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2013/2014  KAN-SOC_VFOD  Mobs, Swarms, Anonymous: Organizing Digital Culture

English Title
Mobs, Swarms, Anonymous: Organizing Digital Culture

Course information

Language English
Exam ECTS 7.5 ECTS
Type Elective
Level Full Degree Master
Duration One Quarter
Course period First Quarter
changes in schedule may occur.
Wednesday 13.30-15.10, week 36.
Wednesday 13.30-17.00, week 37-43
Time Table Please see course schedule at e-Campus
Min. participants 45
Study board
Study Board for MSc of Social Science
Course coordinator
  • Timon Beyes - MPP
Administrative contact: Karina Ravn Nielsen, 3818 3782, electives.lpf@cbs.dk
Main academic disciplines
  • Innovation and entrepreneurship
  • Organization
Last updated on 18-03-2013
Learning objectives
  • Analyze and interpret the effects and affects unleashed through the ubiquity and pervasiveness of digital media
  • Identify a relevant case and reflect on the logics, manifestations and politics of new forms of organizing in digital culture
  • Deduce implications for managerial and organizational practice
Mobs, Swarms, Anonymous: Organizing Digital Culture:
Examination form Oral exam based on written product

In order to participate in the oral exam, the written product must be handed in before the oral exam; by the set deadline. The grade is based on an overall assessment of the written product and the individual oral performance.
Individual or group exam Group exam, max. 4 students in the group
Synopsis made in groups.
Individual oral exam.
Size of written product Max. 10 pages
If the synopsis is written individually it must be of max. 5 pages.
Assignment type Synopsis
Written product to be submitted on specified date and time.
20 min. per student, including examiners' discussion of grade, and informing plus explaining the grade
Preparation time No preparation
Grading scale 7-step scale
Examiner(s) Internal examiner and second internal examiner
Exam period Autumn Term
Make-up exam/re-exam
Same examination form as the ordinary exam
Course content and structure
Organizations and organizational processes evolve in correlation with the evolution of technics; they are invariably shaped by technical media. From Wikipedia to Wikileaks; from the manifold interventions of ‘tactical media’ to ‘smart’ and ‘flash’ mobs; from social media collectivities to the weak but contagious ties of tweeting; from Anonymous to drone warfare – there now is a sprawling list of organizational phenomena that would have been unthinkable only ten years ago. In this sense, what is ‘new’ about new media, indeed a “mediatic regime change” (Hansen, 2010: 180), is today’s mediation of connectivity itself, which goes beyond ‘mere’ transformations in the exchange of content. It reconfigures the logics of organization and profoundly re-organizes human capacities for interaction and collaboration, but also surveillance and control.
This course thus sets out to explore and find answers to a simple question: How do the developments broadly referred to as ‘new media’ – comprising a heterogeneous assemblage of new gadgets, new codes and protocols, new inflections of mass media as well their effects on communities, businesses, politics and culture in general – affect organization?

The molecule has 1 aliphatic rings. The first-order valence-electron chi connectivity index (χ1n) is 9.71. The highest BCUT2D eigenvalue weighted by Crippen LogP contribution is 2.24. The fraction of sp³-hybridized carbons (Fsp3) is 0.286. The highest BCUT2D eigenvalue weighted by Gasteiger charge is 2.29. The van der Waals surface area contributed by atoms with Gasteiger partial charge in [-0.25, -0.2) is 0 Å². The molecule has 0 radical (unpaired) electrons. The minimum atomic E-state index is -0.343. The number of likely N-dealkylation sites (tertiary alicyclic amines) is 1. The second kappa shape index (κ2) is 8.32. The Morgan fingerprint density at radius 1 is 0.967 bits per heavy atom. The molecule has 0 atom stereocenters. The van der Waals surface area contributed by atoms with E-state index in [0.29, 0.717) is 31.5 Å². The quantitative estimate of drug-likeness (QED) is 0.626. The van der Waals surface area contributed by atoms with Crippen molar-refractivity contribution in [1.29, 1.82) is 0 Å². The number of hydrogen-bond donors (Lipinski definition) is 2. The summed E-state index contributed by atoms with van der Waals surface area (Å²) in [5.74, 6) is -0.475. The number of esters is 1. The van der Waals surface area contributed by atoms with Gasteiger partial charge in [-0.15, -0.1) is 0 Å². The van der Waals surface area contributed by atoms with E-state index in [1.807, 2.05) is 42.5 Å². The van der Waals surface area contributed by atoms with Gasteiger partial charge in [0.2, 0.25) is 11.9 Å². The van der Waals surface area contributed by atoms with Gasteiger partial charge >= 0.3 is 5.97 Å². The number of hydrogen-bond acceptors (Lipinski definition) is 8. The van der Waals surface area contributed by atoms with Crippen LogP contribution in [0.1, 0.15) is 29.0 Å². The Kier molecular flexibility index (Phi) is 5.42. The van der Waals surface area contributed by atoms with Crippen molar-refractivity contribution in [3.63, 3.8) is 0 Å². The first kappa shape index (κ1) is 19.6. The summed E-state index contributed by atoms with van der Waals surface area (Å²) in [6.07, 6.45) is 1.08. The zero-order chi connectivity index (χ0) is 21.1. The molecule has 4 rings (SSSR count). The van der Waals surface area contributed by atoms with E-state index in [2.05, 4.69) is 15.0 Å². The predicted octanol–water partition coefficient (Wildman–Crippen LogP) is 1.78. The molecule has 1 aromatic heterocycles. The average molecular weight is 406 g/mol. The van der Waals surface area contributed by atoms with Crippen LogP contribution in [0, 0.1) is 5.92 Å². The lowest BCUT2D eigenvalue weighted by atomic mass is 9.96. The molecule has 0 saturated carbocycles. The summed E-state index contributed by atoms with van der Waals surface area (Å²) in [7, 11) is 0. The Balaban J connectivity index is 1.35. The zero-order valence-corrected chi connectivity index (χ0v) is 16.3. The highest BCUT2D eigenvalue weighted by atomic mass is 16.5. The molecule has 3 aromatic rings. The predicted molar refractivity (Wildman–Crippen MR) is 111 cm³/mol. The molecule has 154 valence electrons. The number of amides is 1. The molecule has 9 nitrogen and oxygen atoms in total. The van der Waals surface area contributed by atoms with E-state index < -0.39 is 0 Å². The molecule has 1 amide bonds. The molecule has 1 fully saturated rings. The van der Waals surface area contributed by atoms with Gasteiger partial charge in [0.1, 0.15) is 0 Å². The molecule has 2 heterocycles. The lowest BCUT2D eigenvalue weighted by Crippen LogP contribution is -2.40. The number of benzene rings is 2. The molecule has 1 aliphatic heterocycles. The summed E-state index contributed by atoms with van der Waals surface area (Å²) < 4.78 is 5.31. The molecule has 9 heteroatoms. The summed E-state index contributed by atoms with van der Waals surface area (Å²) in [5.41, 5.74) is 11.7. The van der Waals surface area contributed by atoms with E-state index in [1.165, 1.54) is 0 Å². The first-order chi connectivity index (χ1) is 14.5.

On our way through the strange new world of these connectivities and collectivities, students are asked to
  1. engage with current net culture research and its findings;
  2. conduct case studies on particular (and particularly striking) developments of connecting people and things (aka organizing) – cases, then, that might not even exist as I write this in January of 2013;
  3. ponder the socio-political effects of their examples;
  4. decipher and reflect on the implications for the practices of organization and management.
Teaching methods
The course will consist of input lectures as well as text- and research-based dialogical sessions.
Expected literature
Castells, M. (2012) Networks of Outrage and Hope: Social Movements in the Internet Age. Cambridge, UK: Polity.
Dean, Jodi (2012): The Communist Horizon. London.
Galloway, Alexander R./Thacker, Eugene (2007) The Exploit. A Theory of Networks. Minneapolis: University of Minnesota Press.
Gere, Charlie (2008): Digital Culture, second edition. London.
Hansen, M. B. N. (2010) ‘New Media’. In W. J. Mitchell & M. B. N. Hansen (Eds.), Critical Terms for Media Studies (pp. 172-185). Chicago: The University of Chicago Press.
Lovink, G. (2011) Networks without a Cause: A Critique of Social Media. Cambridge: Polity Press.
Rossiter, N. (2006) Organized Networks: Media Theory, Creative Labour, New Institutions. Rotterdam: NAi Pulishers.
Shirky, Clay (2008) Here Comes Everybody: The Power of Organizing without Organizations. London.
Stiegler, B. (1998) Technics and Time, 1: The Fault of Epimetheus.Stanford: Stanford University Press.
Terranova, T. (2004) Network Culture: Politics for the Information Age. London: Pluto Press.
Last updated on 18-03-2013